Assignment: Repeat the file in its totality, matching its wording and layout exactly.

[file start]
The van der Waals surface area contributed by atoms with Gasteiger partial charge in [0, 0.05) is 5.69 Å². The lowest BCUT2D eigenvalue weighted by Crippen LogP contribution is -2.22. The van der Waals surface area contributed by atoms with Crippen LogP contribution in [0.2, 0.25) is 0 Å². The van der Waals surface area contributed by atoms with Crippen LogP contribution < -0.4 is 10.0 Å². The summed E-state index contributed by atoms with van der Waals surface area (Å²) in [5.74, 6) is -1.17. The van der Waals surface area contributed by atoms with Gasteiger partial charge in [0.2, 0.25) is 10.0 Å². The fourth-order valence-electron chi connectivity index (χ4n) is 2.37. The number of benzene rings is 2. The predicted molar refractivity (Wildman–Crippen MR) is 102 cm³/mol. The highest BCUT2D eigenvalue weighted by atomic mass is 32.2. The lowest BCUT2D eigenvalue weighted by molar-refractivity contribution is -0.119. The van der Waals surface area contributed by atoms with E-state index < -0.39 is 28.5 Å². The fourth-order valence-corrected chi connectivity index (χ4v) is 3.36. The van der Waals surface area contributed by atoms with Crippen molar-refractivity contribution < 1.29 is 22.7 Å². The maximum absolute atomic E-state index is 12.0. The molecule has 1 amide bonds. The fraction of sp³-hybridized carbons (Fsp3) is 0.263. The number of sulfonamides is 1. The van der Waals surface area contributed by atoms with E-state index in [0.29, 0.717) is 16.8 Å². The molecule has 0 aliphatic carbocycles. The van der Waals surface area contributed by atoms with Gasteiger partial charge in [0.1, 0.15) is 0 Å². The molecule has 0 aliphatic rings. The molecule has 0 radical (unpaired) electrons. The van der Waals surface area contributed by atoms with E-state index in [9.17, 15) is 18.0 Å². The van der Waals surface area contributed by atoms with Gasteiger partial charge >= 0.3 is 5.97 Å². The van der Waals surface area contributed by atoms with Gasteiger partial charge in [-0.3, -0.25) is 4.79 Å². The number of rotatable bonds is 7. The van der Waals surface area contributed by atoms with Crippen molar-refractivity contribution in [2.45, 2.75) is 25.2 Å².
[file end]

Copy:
The van der Waals surface area contributed by atoms with Gasteiger partial charge in [0, 0.05) is 5.69 Å². The lowest BCUT2D eigenvalue weighted by Crippen LogP contribution is -2.22. The van der Waals surface area contributed by atoms with Crippen LogP contribution in [0.2, 0.25) is 0 Å². The van der Waals surface area contributed by atoms with Crippen LogP contribution < -0.4 is 10.0 Å². The summed E-state index contributed by atoms with van der Waals surface area (Å²) in [5.74, 6) is -1.17. The van der Waals surface area contributed by atoms with Gasteiger partial charge in [0.2, 0.25) is 10.0 Å². The fourth-order valence-electron chi connectivity index (χ4n) is 2.37. The number of benzene rings is 2. The predicted molar refractivity (Wildman–Crippen MR) is 102 cm³/mol. The highest BCUT2D eigenvalue weighted by atomic mass is 32.2. The lowest BCUT2D eigenvalue weighted by molar-refractivity contribution is -0.119. The van der Waals surface area contributed by atoms with E-state index < -0.39 is 28.5 Å². The fourth-order valence-corrected chi connectivity index (χ4v) is 3.36. The van der Waals surface area contributed by atoms with Crippen molar-refractivity contribution < 1.29 is 22.7 Å². The maximum absolute atomic E-state index is 12.0. The molecule has 1 amide bonds. The fraction of sp³-hybridized carbons (Fsp3) is 0.263. The number of sulfonamides is 1. The van der Waals surface area contributed by atoms with E-state index in [0.29, 0.717) is 16.8 Å². The molecule has 0 aliphatic carbocycles. The van der Waals surface area contributed by atoms with Gasteiger partial charge in [0.1, 0.15) is 0 Å². The molecule has 0 aliphatic rings. The molecule has 0 radical (unpaired) electrons. The van der Waals surface area contributed by atoms with E-state index in [9.17, 15) is 18.0 Å². The van der Waals surface area contributed by atoms with Gasteiger partial charge >= 0.3 is 5.97 Å². The van der Waals surface area contributed by atoms with Gasteiger partial charge in [-0.3, -0.25) is 4.79 Å². The number of rotatable bonds is 7. The van der Waals surface area contributed by atoms with Crippen molar-refractivity contribution in [2.45, 2.75) is 25.2 Å².